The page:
One question - why to notify after adding cookie to the HashTable? How adding the lock to the table can change the waiting condition of the waiting threads? Correct me if I am wrong, but the only place in which the waiting condition can change is in the unlock() method - so it's the place to notify.
I would be careful about posting so much code if I were you - there is a danger that someone else will copy your code (and its mistakes) directly.
I see dangers fpr your threads - nested synchronisation and/or synchronizing the same data structure on more than one object is inviting problems.
Why do you notifyAll?
posted 16 years ago
Tanks! I understand that i dont need notifyAll in my lock method. I will remove it.
What is the best way to separate rmi and local mode in the Data class? (How can i avoid lockin in local mode ?) I suppose that i must have locking in the Data class because Sun is testing this class.If i have a LockManager and use it from the DataImpl the Sun tests will not pass.
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To clarify what Jon said, we try to limit the amount of code that is posted in this forum. However posting one method (like you have done) is fine. Our policy is described in the question "What is the policy on posting questions I saw on the exam / details of how to do the assignment?" in the JavaRanch SCJD FAQ.
What is the best way to separate rmi and local mode in the Data class? (How can i avoid lockin in local mode ?)
Your method signatures require the use of the lock cookie. Therefore, even in local mode, you will still need the lock cookie in order to call the update method. Therefore you must still lock records even in single user mode.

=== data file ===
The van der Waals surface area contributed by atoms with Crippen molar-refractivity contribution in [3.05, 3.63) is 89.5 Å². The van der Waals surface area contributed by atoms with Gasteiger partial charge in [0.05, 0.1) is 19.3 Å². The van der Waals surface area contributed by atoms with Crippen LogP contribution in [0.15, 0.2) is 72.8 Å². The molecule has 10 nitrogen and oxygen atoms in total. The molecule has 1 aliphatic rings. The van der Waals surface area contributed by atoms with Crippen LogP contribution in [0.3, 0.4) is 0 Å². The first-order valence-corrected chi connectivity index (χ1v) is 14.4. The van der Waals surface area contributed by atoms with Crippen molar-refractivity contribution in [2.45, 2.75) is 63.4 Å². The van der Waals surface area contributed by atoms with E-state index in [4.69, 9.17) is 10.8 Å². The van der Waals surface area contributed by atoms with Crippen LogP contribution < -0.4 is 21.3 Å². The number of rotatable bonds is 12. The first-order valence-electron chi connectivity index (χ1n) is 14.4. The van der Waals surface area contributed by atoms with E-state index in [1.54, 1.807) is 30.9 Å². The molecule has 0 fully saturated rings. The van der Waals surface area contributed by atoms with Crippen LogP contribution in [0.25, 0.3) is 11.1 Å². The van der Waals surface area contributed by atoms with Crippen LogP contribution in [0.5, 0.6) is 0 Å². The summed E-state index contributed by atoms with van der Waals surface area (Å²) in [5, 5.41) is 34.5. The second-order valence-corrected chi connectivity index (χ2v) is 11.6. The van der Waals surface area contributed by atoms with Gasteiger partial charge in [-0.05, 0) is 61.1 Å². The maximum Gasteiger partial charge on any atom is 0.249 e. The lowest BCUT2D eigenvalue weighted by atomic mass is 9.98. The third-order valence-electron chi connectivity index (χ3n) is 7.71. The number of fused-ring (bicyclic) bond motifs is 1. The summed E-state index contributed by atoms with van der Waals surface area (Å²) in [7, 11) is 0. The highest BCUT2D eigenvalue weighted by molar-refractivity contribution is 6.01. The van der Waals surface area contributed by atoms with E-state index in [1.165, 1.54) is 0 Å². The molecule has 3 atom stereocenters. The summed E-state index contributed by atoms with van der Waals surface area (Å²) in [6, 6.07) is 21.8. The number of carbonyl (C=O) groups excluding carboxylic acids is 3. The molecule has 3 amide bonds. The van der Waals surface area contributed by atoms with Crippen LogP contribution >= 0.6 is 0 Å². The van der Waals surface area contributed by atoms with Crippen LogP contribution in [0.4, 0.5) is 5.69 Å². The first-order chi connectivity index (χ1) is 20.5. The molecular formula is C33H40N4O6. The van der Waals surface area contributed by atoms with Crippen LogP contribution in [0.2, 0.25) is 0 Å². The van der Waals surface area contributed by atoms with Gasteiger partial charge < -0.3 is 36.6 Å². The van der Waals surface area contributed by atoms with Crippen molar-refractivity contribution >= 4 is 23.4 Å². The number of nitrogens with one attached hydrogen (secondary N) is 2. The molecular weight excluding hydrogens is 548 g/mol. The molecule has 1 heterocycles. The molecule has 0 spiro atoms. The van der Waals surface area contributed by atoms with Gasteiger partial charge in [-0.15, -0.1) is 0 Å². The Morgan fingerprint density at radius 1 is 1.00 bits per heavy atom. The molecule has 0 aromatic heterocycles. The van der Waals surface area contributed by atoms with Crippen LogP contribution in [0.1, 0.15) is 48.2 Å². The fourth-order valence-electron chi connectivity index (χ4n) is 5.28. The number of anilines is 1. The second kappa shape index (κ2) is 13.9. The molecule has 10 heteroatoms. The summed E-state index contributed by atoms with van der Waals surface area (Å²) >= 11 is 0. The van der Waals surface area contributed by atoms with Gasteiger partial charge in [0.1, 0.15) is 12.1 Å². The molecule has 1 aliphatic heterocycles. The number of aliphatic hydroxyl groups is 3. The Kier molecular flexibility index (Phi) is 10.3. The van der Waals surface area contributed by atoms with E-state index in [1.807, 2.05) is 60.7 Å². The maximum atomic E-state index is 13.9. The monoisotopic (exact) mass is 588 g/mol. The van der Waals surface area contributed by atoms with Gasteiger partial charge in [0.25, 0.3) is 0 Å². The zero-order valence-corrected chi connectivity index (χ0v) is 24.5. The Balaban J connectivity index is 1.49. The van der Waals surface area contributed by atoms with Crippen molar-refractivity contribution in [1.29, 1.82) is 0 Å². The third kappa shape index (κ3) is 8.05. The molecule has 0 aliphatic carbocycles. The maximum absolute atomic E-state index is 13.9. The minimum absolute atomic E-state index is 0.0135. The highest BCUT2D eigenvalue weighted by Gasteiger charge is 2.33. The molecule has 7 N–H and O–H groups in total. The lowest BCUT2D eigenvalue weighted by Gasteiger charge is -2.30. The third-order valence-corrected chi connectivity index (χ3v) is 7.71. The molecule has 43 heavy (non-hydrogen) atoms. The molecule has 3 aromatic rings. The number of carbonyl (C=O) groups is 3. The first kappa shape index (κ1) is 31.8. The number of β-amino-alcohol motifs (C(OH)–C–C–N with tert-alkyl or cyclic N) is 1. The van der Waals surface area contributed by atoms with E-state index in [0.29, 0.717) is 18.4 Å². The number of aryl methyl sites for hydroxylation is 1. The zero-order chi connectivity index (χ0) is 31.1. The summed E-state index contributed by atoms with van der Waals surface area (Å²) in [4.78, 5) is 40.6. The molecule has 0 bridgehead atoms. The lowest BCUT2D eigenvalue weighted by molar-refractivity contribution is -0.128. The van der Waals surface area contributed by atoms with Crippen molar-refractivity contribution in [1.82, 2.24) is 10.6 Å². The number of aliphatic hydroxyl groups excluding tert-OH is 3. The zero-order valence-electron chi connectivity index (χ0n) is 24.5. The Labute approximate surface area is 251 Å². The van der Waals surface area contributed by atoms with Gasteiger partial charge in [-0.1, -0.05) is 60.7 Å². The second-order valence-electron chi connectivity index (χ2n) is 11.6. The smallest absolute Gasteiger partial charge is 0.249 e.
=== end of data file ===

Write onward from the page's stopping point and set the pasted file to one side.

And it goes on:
While I agree that locking is not needed in single user mode, using the same locking logic allows reuse of code - always a good thing. And, as I said before, with the method signatures you have been given, you can't avoid it .
Note that the Hashtable is synchronized, but you are calling it within a synchronized block. Therefore (as Jon mentioned) you are nesting synchronized blocks (implicitly, not explicitly) - this is a bad thing. Plus, you do not need the synchronization that Hashtables provide, so you may be better off looking at a different Collection object.
You have a lot of code inside your synchronized block. In general you want your synchronized block to be as small as possible. You might want to consider whether any of that code can be moved outside of the synchronized block.
You also have a case where you swallow the InterruptedException (catch it, but don't do anything with it) - this is generally considered a bad idea. You really should do something with that exception.
You are also synchonising your method on (this) while your nested block is synchronized on (lock) - Do you really need this? I would say that you are risking a deadlock with no gain.
posted 16 years ago
posting one method (like you have done) is fine. Our policy is described in the question "What is the policy on posting questions I saw on the exam / details of how to do the assignment?" in the JavaRanch SCJD FAQ.
Sorry Goran - I didn't know this was on the FAQ!
Jon [ May 28, 2004: Message edited by: Jon Entwistle ]
I would say that you are risking a deadlock with no gain.
In case the unlock method is also synchronized (I guess it's the case), a deadlock will even happen for sure the first time a thread will have to wait for a lock:
When a thread (thread A) starts waiting on locks, it releases its lock on locks, but keeps its lock on this. To be notified, the notifying thread (thread B) must first grab the lock on locks. But as unlock is synchronized, it must first grab the lock on this, lock which thread A still owns... = deadlock.
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